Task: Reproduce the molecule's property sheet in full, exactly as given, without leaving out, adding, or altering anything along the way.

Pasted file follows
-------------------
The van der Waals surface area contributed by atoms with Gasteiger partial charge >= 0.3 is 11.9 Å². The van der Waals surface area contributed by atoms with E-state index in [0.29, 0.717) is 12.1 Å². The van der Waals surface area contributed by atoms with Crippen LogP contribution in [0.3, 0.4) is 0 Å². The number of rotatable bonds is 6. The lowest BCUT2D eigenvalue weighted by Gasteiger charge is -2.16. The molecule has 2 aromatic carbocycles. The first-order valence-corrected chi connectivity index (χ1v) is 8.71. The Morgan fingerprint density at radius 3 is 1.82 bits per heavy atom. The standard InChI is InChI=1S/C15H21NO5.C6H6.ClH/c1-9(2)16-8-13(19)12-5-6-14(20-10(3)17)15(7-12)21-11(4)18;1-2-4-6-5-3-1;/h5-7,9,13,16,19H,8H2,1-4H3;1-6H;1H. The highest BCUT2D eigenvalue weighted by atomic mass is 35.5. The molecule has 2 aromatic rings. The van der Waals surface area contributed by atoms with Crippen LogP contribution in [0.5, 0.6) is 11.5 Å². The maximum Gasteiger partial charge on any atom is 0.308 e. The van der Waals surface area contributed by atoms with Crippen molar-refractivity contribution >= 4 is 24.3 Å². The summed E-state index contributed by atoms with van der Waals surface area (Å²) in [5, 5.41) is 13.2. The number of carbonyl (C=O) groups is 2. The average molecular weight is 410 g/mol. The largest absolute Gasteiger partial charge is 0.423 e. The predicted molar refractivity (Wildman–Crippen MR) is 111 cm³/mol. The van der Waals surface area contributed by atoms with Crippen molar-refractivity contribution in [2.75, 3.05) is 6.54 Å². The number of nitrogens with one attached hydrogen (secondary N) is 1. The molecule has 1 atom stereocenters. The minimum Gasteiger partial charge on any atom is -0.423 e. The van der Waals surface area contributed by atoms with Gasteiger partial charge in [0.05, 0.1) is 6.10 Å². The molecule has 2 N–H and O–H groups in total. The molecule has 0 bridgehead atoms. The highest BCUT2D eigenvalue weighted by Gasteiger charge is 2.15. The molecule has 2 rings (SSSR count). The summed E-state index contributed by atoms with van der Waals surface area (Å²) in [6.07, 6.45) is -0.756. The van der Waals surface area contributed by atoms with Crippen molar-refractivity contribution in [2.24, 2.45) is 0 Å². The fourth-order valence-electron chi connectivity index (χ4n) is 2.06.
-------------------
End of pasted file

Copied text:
The van der Waals surface area contributed by atoms with Gasteiger partial charge >= 0.3 is 11.9 Å². The van der Waals surface area contributed by atoms with E-state index in [0.29, 0.717) is 12.1 Å². The van der Waals surface area contributed by atoms with Crippen LogP contribution in [0.3, 0.4) is 0 Å². The number of rotatable bonds is 6. The lowest BCUT2D eigenvalue weighted by Gasteiger charge is -2.16. The molecule has 2 aromatic carbocycles. The first-order valence-corrected chi connectivity index (χ1v) is 8.71. The Morgan fingerprint density at radius 3 is 1.82 bits per heavy atom. The standard InChI is InChI=1S/C15H21NO5.C6H6.ClH/c1-9(2)16-8-13(19)12-5-6-14(20-10(3)17)15(7-12)21-11(4)18;1-2-4-6-5-3-1;/h5-7,9,13,16,19H,8H2,1-4H3;1-6H;1H. The highest BCUT2D eigenvalue weighted by atomic mass is 35.5. The molecule has 2 aromatic rings. The van der Waals surface area contributed by atoms with Crippen LogP contribution in [0.5, 0.6) is 11.5 Å². The maximum Gasteiger partial charge on any atom is 0.308 e. The van der Waals surface area contributed by atoms with Crippen molar-refractivity contribution >= 4 is 24.3 Å². The summed E-state index contributed by atoms with van der Waals surface area (Å²) in [5, 5.41) is 13.2. The number of carbonyl (C=O) groups is 2. The average molecular weight is 410 g/mol. The largest absolute Gasteiger partial charge is 0.423 e. The predicted molar refractivity (Wildman–Crippen MR) is 111 cm³/mol. The van der Waals surface area contributed by atoms with Crippen molar-refractivity contribution in [2.75, 3.05) is 6.54 Å². The number of nitrogens with one attached hydrogen (secondary N) is 1. The molecule has 1 atom stereocenters. The minimum Gasteiger partial charge on any atom is -0.423 e. The van der Waals surface area contributed by atoms with Gasteiger partial charge in [0.05, 0.1) is 6.10 Å². The molecule has 2 N–H and O–H groups in total. The molecule has 0 bridgehead atoms. The highest BCUT2D eigenvalue weighted by Gasteiger charge is 2.15. The molecule has 2 rings (SSSR count). The summed E-state index contributed by atoms with van der Waals surface area (Å²) in [6.07, 6.45) is -0.756. The van der Waals surface area contributed by atoms with Crippen molar-refractivity contribution in [2.24, 2.45) is 0 Å². The fourth-order valence-electron chi connectivity index (χ4n) is 2.06.